Monday, December 28, 2009

Some Year-End Housework

No, I'm not posting my ten-best list. Those of you who are frequent readers know that I won't do that until just before the Ira Awards, so you'll probably be waiting for a few months. Same thing with my ten-best films of 2009. Courage.

But I do want to draw your attention to a couple of non-film items of interest. As regular readers know, I am a firm believer in and on-line champion of non-English literature in translation. Of course language in translation accounts for about three percent of the American book market, which is why any sign of movement in a positive direction is cause for celebration. I have frequently drawn your attention to Words Without Borders, which does a splendid job of disseminating new writing from around the world. I want to add a few more webpages to your bookmarks/favorites file on the subject before the year ends:

The Literary Saloon --a literary blog attached to the excellent Complete Review website. Both are excellent sources of information and reviews on contemporary writing in translation from just about anywhere you can imagine. As a clearinghouse alone, Saloon is an absolute necessity.

Open Letter Books -- a new publishing venture supported by the University of Rochester, specializing in literature in translation. There's a nicely judged piece on the press by Larry Rohter of the New York Times that sets the tone. Open Letter's subscription plan is an innovative way of selling their wonderfully variegated list, too. They also have a blog, Three Percent.

African Writing Online -- a web journal of new writing from a region that has yet to experience a much-deserved and -needed equivalent of the Latin American "boom" of the 1970s. Covers the whole impressively wide range of African literary writing and darned well. Issue 8 is currently up.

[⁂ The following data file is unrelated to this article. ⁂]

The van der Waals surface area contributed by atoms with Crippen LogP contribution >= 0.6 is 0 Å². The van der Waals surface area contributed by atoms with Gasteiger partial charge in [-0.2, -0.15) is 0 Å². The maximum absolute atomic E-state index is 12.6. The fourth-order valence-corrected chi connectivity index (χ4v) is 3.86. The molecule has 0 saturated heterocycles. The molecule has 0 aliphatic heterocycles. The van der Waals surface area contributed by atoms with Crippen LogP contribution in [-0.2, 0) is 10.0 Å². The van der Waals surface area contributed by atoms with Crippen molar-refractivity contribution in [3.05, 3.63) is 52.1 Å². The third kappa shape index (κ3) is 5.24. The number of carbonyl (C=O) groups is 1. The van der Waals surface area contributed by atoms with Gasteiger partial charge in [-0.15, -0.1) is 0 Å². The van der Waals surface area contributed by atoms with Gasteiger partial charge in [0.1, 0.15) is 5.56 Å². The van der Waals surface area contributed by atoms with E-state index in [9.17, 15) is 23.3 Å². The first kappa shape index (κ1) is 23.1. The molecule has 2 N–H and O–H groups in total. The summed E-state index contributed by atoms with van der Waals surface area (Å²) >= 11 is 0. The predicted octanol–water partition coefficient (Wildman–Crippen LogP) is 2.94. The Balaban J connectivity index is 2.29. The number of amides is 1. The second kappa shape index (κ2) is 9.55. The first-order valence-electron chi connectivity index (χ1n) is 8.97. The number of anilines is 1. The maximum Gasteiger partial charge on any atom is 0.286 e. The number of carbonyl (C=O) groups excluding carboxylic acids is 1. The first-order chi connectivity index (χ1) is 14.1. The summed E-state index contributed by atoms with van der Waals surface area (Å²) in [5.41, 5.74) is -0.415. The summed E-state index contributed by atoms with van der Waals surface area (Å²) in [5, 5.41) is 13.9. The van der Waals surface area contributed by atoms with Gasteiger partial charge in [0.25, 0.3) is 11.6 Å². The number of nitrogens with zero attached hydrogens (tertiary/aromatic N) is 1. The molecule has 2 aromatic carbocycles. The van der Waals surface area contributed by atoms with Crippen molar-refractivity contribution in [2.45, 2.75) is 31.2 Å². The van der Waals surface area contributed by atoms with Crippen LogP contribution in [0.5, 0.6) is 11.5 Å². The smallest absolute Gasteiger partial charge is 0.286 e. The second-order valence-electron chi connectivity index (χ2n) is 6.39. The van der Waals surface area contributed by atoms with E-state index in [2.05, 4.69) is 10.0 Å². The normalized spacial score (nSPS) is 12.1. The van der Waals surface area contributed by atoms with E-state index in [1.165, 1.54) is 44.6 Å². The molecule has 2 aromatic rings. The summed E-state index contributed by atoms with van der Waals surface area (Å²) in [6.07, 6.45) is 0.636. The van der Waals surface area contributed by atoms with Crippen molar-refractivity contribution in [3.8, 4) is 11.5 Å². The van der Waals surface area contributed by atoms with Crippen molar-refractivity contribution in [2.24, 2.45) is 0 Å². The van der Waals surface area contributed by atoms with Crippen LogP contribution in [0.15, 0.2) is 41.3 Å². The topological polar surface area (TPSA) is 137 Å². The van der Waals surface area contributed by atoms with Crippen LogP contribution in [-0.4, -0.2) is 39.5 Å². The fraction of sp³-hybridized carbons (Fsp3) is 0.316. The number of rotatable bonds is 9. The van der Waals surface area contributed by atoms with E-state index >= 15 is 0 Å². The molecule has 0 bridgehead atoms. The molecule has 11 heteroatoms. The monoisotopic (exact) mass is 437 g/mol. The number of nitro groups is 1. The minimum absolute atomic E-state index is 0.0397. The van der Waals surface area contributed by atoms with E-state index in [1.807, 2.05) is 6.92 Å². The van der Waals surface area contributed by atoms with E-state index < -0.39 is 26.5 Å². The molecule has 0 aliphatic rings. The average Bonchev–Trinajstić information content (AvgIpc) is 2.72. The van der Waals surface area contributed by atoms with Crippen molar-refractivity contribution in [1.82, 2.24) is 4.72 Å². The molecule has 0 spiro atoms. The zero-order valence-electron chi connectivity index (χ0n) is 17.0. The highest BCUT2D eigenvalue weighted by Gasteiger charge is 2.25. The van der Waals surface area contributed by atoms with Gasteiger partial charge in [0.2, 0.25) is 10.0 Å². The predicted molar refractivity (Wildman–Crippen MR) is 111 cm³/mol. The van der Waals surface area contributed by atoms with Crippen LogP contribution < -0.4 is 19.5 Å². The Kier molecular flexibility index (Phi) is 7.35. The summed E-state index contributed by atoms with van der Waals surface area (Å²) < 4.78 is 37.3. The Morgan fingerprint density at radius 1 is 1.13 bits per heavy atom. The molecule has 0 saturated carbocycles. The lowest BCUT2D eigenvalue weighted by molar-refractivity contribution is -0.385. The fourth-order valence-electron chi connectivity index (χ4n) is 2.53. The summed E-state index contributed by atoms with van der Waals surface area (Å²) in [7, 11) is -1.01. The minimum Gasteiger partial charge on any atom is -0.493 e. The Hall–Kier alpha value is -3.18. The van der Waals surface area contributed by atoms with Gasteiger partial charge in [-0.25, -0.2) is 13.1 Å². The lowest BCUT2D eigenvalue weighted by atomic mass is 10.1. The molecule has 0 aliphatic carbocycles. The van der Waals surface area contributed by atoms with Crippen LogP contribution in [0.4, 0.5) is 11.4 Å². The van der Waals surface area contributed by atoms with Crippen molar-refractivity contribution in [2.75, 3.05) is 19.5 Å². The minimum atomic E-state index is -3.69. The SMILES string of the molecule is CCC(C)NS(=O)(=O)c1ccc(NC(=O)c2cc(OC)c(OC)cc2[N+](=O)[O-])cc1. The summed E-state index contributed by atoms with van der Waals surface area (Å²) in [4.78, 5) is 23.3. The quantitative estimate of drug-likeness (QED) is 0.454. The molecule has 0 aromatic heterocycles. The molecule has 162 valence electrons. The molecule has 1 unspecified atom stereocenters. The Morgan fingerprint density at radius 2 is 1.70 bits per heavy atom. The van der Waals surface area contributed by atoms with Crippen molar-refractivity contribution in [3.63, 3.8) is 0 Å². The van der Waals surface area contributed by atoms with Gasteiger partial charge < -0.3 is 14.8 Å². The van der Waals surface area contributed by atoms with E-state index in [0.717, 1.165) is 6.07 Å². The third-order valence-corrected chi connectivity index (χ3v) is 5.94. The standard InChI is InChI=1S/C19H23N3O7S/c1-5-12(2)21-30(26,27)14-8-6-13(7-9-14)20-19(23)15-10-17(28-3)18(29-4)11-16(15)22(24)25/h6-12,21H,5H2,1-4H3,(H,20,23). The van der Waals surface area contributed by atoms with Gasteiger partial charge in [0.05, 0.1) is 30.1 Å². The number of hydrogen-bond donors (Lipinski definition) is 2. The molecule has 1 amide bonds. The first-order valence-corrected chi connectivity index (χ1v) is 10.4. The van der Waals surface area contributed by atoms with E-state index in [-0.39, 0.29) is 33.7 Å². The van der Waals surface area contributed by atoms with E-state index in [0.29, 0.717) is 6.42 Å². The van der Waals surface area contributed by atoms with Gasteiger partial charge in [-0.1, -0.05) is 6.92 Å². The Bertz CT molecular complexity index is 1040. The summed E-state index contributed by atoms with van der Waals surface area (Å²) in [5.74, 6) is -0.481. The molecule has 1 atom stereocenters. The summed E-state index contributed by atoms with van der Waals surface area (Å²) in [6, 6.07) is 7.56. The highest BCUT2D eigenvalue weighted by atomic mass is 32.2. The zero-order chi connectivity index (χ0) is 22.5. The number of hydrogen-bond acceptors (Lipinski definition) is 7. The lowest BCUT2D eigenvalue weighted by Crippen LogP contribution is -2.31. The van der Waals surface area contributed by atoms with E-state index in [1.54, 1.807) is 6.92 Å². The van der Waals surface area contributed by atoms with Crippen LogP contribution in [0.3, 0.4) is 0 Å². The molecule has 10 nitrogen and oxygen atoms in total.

Now, goddamit, go buy some books for the new calendar year. Buy 'em from an indie bookstore near you.

Wednesday, December 02, 2009

From Israel, With Tsuris

. . . which can be loosely translated as agita for all you non-Jews-or-New-Yorkers out there. (Hey, as Lenny Bruce said, if you're from New York you're Jewish even if you're goyish, if you're from Montana you're goyish even if you're Jewish.)

Actually, this year's Israel Film Festival, which kicks off on the 5th, is the usual mixed bag, as festivals of new film generally are. The good seems to outweigh the bad -- hey, I didn't see everything they're showing -- but that is to be expected in these halcyon days for Israeli film. So there really isn't much tsuris, except of course for the constant low-level aggravation that comes from living in the midst of an embattled place like the Middle East. At any rate, you can find my two pieces on the Festival in Jewish Week, here and here.

Incidentally, one of the most exciting prospects from the festival, a three-hour documentary History of Israeli Cinema by the excellent Raphael Nadjari (director of Tehillim and Avanim, two terrific films) isn't reviewed in those two articles; the only screeners available didn't have subtitles. I hope to add something on that and two other films from the event that arrived the day after my deadline in the next few days right here. (And that was the tsuris, entirely mine and I'm not passing it along, you should only live and be well, dah-link. But why don't you call more often?)

Tribeca 3: Pride in the City

Tribeca has always been a film festival that focused on diversity and inclusion, from its beginning in 2002.  This year has been no exceptio...